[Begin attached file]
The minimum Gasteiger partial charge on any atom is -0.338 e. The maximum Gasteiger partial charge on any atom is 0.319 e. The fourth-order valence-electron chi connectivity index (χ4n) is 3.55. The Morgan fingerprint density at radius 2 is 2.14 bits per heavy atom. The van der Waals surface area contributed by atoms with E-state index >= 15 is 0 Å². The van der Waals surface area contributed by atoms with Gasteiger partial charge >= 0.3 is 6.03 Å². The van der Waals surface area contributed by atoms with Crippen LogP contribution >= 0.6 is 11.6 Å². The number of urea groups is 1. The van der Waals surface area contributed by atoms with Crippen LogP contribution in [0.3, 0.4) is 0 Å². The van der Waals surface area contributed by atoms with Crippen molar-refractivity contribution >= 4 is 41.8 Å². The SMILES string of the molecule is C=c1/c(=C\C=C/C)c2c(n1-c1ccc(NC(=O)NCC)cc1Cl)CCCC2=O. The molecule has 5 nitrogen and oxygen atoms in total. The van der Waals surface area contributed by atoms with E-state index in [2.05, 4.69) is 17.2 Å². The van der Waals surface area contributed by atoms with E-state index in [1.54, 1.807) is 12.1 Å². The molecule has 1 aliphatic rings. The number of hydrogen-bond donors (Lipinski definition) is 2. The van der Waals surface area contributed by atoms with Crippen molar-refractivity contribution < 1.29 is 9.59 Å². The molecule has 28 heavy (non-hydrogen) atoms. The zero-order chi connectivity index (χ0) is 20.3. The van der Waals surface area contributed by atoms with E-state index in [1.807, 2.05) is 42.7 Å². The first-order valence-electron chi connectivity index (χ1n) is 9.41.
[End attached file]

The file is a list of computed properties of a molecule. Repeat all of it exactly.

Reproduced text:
The minimum Gasteiger partial charge on any atom is -0.338 e. The maximum Gasteiger partial charge on any atom is 0.319 e. The fourth-order valence-electron chi connectivity index (χ4n) is 3.55. The Morgan fingerprint density at radius 2 is 2.14 bits per heavy atom. The van der Waals surface area contributed by atoms with E-state index >= 15 is 0 Å². The van der Waals surface area contributed by atoms with Gasteiger partial charge >= 0.3 is 6.03 Å². The van der Waals surface area contributed by atoms with Crippen LogP contribution >= 0.6 is 11.6 Å². The number of urea groups is 1. The van der Waals surface area contributed by atoms with Crippen LogP contribution in [0.3, 0.4) is 0 Å². The van der Waals surface area contributed by atoms with Crippen molar-refractivity contribution >= 4 is 41.8 Å². The SMILES string of the molecule is C=c1/c(=C\C=C/C)c2c(n1-c1ccc(NC(=O)NCC)cc1Cl)CCCC2=O. The molecule has 5 nitrogen and oxygen atoms in total. The van der Waals surface area contributed by atoms with E-state index in [2.05, 4.69) is 17.2 Å². The van der Waals surface area contributed by atoms with E-state index in [1.54, 1.807) is 12.1 Å². The molecule has 1 aliphatic rings. The number of hydrogen-bond donors (Lipinski definition) is 2. The van der Waals surface area contributed by atoms with Crippen molar-refractivity contribution < 1.29 is 9.59 Å². The molecule has 28 heavy (non-hydrogen) atoms. The zero-order chi connectivity index (χ0) is 20.3. The van der Waals surface area contributed by atoms with E-state index in [1.807, 2.05) is 42.7 Å². The first-order valence-electron chi connectivity index (χ1n) is 9.41.